When a movie production company went looking for a house where somebody with a magic money-making teapot would live they turned to Toll Brothers and found it.
Atlantic Pictures is shooting “The Brass Teapot” in Toll’s Harding Country Manor Model in its Four Corners community in Fishkill, N.Y.
“The Toll Brothers home was the perfect exemplification of where we wanted our couple to be living once they had made their fortune,” said Darren Goldberg from Atlantic.
The dark comedy is based on a comic book series about a couple who, during difficult economic times, find a magical brass teapot that makes them money whenever the owner hurts himself or someone else.
The New York-based Atlantic found the Toll Brothers model while scouting in the area.
Renting out model homes for movie or commercial sets is an old sideline for Toll, explains Kira Sterling, the company’s chief marketing officer, who has worked at Toll for 25 years.
“It’s just a fun thing,” says Sterling. “Back in the early days it’s something I suggested to the company.”
The practice started sometime in the mid- to late-1980s, she said. In addition to movies, Toll model homes have been used for commercials and still-photography sets as well. She recalls with particular fondness a commercial featuring football star Joe Namath. Afterward, as part of the compensation agreement, Namath threw a football around with some neighborhood children.
“It created a little bit of buzz in the communities before the days of social media,” Sterling said.
Sterling got Toll on the list for potential movies and photo shoots by reaching out to film development offices in Philadelphia and, over time, movie location scouts began calling when they were looking for homes for shoots.
"We work with the legal team to come up with a rental agreement for the models, and we get compensated. Sometimes the consideration is not money but some sort of a credit or if there is a celebrity involved we can get more value” because of the celebrity’s star power, she says.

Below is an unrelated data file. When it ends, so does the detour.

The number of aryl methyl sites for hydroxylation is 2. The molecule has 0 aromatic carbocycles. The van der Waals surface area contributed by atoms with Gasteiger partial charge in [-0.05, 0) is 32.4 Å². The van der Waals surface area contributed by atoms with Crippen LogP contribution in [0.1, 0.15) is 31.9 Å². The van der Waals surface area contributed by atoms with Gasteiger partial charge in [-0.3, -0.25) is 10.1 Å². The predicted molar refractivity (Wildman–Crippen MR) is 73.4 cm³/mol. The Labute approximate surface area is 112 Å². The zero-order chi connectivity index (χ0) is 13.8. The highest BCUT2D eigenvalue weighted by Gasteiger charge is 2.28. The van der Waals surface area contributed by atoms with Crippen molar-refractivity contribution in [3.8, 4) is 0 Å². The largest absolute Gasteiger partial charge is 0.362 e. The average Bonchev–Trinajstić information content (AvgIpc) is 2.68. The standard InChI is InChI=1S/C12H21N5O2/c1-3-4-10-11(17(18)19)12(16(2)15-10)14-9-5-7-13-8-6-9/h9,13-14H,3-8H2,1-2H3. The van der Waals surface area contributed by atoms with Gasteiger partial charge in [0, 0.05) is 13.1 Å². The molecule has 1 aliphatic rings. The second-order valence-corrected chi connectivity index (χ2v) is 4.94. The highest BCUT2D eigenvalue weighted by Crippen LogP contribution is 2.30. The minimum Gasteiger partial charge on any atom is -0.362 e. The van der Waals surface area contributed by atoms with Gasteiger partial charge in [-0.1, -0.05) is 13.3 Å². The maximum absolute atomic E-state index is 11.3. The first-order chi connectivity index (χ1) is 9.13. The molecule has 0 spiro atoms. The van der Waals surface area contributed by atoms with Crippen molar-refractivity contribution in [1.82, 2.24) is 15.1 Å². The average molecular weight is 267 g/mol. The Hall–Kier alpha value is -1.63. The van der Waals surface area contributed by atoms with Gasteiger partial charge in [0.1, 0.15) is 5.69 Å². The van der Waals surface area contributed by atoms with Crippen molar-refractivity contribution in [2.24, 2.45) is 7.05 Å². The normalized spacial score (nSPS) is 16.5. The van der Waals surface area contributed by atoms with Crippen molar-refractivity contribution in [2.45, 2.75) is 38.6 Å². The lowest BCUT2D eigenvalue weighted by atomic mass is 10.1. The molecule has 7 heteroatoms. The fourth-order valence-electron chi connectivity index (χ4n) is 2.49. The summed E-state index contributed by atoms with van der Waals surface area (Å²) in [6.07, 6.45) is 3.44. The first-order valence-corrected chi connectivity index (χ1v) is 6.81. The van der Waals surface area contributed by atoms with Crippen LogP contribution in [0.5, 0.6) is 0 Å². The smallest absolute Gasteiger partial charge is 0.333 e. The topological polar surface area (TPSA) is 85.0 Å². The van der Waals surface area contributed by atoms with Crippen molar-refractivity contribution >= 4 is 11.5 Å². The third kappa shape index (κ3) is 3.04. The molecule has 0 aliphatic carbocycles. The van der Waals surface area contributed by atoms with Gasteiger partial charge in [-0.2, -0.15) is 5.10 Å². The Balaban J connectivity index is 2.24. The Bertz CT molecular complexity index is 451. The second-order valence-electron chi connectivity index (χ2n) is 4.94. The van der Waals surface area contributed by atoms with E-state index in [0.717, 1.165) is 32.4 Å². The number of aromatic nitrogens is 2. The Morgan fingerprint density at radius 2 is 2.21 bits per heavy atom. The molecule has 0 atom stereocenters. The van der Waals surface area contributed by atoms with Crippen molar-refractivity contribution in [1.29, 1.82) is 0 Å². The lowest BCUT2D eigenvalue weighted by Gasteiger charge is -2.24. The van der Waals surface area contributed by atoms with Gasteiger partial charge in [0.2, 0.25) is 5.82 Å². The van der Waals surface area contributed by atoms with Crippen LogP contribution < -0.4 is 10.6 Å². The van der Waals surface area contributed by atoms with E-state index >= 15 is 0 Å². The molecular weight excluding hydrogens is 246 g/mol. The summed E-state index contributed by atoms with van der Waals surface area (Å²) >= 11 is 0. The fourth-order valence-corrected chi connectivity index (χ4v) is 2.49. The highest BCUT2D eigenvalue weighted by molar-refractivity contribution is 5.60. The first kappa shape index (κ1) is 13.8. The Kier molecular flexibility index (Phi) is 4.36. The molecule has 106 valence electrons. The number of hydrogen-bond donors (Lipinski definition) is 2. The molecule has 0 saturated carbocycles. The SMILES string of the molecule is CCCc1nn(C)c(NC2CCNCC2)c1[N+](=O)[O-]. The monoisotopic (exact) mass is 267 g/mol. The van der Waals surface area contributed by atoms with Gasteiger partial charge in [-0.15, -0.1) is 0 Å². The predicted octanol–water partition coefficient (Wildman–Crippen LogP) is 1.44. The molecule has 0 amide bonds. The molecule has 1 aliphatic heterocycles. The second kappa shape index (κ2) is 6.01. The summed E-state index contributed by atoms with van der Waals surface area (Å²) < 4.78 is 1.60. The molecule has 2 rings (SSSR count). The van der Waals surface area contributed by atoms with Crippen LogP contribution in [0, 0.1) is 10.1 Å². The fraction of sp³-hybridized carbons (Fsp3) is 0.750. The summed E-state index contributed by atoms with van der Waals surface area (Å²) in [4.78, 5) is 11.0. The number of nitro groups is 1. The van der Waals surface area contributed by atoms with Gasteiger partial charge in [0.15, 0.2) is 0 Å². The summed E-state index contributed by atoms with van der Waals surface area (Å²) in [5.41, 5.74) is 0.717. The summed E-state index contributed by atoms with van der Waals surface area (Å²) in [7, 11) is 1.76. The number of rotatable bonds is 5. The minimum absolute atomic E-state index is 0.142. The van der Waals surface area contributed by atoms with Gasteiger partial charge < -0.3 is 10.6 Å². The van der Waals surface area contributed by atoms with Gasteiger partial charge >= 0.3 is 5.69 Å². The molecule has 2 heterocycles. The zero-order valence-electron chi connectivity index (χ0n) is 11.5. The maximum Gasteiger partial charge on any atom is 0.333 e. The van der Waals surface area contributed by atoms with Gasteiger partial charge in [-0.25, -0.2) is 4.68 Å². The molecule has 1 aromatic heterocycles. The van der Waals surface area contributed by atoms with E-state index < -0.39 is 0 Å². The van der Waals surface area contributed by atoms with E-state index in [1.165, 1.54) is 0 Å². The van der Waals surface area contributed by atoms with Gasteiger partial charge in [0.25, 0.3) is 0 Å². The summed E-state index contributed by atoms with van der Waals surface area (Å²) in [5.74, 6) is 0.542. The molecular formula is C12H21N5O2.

Sterling said the compensation usually isn’t enough to make even a blip in the company’s balance sheet and sometimes the reparation is more in-kind, like the Namath football throwing, than monetary.The contribution to Toll’s till is so small that Sterling doesn’t devote much time to cultivating it. “It’s more of a happenstance sort of thing. Maybe every five years I make an effort to send notes and e-mails out to (film) development offices.”
Usually there are other rental homes in the neighborhoods to show buyers while the shooting is happening, but Toll includes a provision that allows sales agents to bring prospective buyers into the homes during a shoot if they can’t visit at any other time. Toll also doesn’t lease out its homes if the photography is going to be used to advertise things such as alcohol, tobacco, firearms, or to promote or display any nefarious activities.
Perhaps helped by Toll’s strong luxury brand name and its strong presence in the New York area, where there are a lot of movies filmed, as well as its experience in the movie set rental business, location scouts tend to call the builder up.
“They are usually looking for something very precise,” said Sterling, perhaps an island kitchen with a stove on the left hand side.
“We make some calls and let them know what we have” she said. “They come back a month later because they haven’t found something they want and we propose compromise ideas.”
She wouldn’t recommend that builders try to build models in a way that would attract film companies because it would be impossible to guess what random details they need.
“This is not going to save anyone’s business,” said Sterling. “This is not going to change any builder’s life. It’s happenstance. It’s really just serendipity if it comes together.”
Teresa Burney is a senior editor for Builder magazine.